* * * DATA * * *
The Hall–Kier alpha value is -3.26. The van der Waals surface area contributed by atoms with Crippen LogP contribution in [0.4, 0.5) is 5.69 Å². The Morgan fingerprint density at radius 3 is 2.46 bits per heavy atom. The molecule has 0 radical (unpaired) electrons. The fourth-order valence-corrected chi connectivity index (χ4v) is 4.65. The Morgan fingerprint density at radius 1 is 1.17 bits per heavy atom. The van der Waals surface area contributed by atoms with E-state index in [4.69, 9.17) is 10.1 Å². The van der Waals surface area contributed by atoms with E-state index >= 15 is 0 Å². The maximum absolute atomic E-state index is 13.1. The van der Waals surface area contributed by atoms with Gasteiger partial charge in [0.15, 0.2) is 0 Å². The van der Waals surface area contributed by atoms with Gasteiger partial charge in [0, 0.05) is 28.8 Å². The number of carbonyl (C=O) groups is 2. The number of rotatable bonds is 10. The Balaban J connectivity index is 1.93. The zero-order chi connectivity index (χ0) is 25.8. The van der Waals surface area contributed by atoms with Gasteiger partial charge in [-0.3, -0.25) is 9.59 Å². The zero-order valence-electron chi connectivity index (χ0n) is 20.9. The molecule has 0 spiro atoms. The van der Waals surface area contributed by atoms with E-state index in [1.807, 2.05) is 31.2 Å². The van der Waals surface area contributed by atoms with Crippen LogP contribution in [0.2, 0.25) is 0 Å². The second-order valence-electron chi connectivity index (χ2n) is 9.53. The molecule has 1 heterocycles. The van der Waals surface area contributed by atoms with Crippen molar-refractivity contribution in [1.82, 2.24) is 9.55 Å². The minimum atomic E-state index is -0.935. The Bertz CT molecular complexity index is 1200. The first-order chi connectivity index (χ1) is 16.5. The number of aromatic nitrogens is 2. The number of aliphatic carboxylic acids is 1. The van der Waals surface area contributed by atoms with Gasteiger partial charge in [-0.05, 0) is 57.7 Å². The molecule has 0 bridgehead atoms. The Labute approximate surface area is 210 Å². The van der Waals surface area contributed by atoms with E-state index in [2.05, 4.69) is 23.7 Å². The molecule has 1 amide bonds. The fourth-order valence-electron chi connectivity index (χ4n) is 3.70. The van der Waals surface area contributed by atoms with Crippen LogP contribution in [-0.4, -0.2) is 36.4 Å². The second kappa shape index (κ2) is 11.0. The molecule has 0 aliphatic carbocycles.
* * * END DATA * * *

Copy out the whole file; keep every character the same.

The Hall–Kier alpha value is -3.26. The van der Waals surface area contributed by atoms with Crippen LogP contribution in [0.4, 0.5) is 5.69 Å². The Morgan fingerprint density at radius 3 is 2.46 bits per heavy atom. The molecule has 0 radical (unpaired) electrons. The fourth-order valence-corrected chi connectivity index (χ4v) is 4.65. The Morgan fingerprint density at radius 1 is 1.17 bits per heavy atom. The van der Waals surface area contributed by atoms with E-state index in [4.69, 9.17) is 10.1 Å². The van der Waals surface area contributed by atoms with E-state index >= 15 is 0 Å². The maximum absolute atomic E-state index is 13.1. The van der Waals surface area contributed by atoms with Gasteiger partial charge in [0.15, 0.2) is 0 Å². The van der Waals surface area contributed by atoms with Gasteiger partial charge in [0, 0.05) is 28.8 Å². The number of carbonyl (C=O) groups is 2. The number of rotatable bonds is 10. The Balaban J connectivity index is 1.93. The zero-order chi connectivity index (χ0) is 25.8. The van der Waals surface area contributed by atoms with Gasteiger partial charge in [-0.3, -0.25) is 9.59 Å². The zero-order valence-electron chi connectivity index (χ0n) is 20.9. The molecule has 0 spiro atoms. The van der Waals surface area contributed by atoms with E-state index in [1.807, 2.05) is 31.2 Å². The van der Waals surface area contributed by atoms with Crippen LogP contribution in [0.2, 0.25) is 0 Å². The second-order valence-electron chi connectivity index (χ2n) is 9.53. The molecule has 1 heterocycles. The van der Waals surface area contributed by atoms with Crippen molar-refractivity contribution in [1.82, 2.24) is 9.55 Å². The minimum atomic E-state index is -0.935. The Bertz CT molecular complexity index is 1200. The first-order chi connectivity index (χ1) is 16.5. The number of aromatic nitrogens is 2. The number of aliphatic carboxylic acids is 1. The van der Waals surface area contributed by atoms with Gasteiger partial charge in [-0.05, 0) is 57.7 Å². The molecule has 0 bridgehead atoms. The Labute approximate surface area is 210 Å². The van der Waals surface area contributed by atoms with E-state index in [2.05, 4.69) is 23.7 Å². The molecule has 1 amide bonds. The fourth-order valence-electron chi connectivity index (χ4n) is 3.70. The van der Waals surface area contributed by atoms with Crippen LogP contribution in [-0.4, -0.2) is 36.4 Å². The second kappa shape index (κ2) is 11.0. The molecule has 0 aliphatic carbocycles.